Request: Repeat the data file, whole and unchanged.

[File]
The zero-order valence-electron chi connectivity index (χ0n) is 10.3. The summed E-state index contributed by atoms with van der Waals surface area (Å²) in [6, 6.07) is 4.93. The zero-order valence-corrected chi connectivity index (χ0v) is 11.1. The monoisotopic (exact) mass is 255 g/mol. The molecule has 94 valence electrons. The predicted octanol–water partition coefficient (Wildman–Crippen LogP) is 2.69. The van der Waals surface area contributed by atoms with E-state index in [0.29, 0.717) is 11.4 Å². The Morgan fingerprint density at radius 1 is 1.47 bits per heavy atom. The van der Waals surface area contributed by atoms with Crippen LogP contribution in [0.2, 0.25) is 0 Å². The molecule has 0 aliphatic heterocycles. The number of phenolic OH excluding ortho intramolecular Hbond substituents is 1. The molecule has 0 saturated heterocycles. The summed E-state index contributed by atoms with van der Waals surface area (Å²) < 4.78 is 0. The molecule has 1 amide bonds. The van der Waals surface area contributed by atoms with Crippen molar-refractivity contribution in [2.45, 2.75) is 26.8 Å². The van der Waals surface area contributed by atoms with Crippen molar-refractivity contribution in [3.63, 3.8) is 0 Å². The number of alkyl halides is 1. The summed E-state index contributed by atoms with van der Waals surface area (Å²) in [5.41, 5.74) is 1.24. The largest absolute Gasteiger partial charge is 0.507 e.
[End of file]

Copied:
The zero-order valence-electron chi connectivity index (χ0n) is 10.3. The summed E-state index contributed by atoms with van der Waals surface area (Å²) in [6, 6.07) is 4.93. The zero-order valence-corrected chi connectivity index (χ0v) is 11.1. The monoisotopic (exact) mass is 255 g/mol. The molecule has 94 valence electrons. The predicted octanol–water partition coefficient (Wildman–Crippen LogP) is 2.69. The van der Waals surface area contributed by atoms with E-state index in [0.29, 0.717) is 11.4 Å². The Morgan fingerprint density at radius 1 is 1.47 bits per heavy atom. The van der Waals surface area contributed by atoms with Crippen LogP contribution in [0.2, 0.25) is 0 Å². The molecule has 0 aliphatic heterocycles. The number of phenolic OH excluding ortho intramolecular Hbond substituents is 1. The molecule has 0 saturated heterocycles. The summed E-state index contributed by atoms with van der Waals surface area (Å²) < 4.78 is 0. The molecule has 1 amide bonds. The van der Waals surface area contributed by atoms with Crippen molar-refractivity contribution in [2.45, 2.75) is 26.8 Å². The van der Waals surface area contributed by atoms with Crippen molar-refractivity contribution in [3.63, 3.8) is 0 Å². The number of alkyl halides is 1. The summed E-state index contributed by atoms with van der Waals surface area (Å²) in [5.41, 5.74) is 1.24. The largest absolute Gasteiger partial charge is 0.507 e.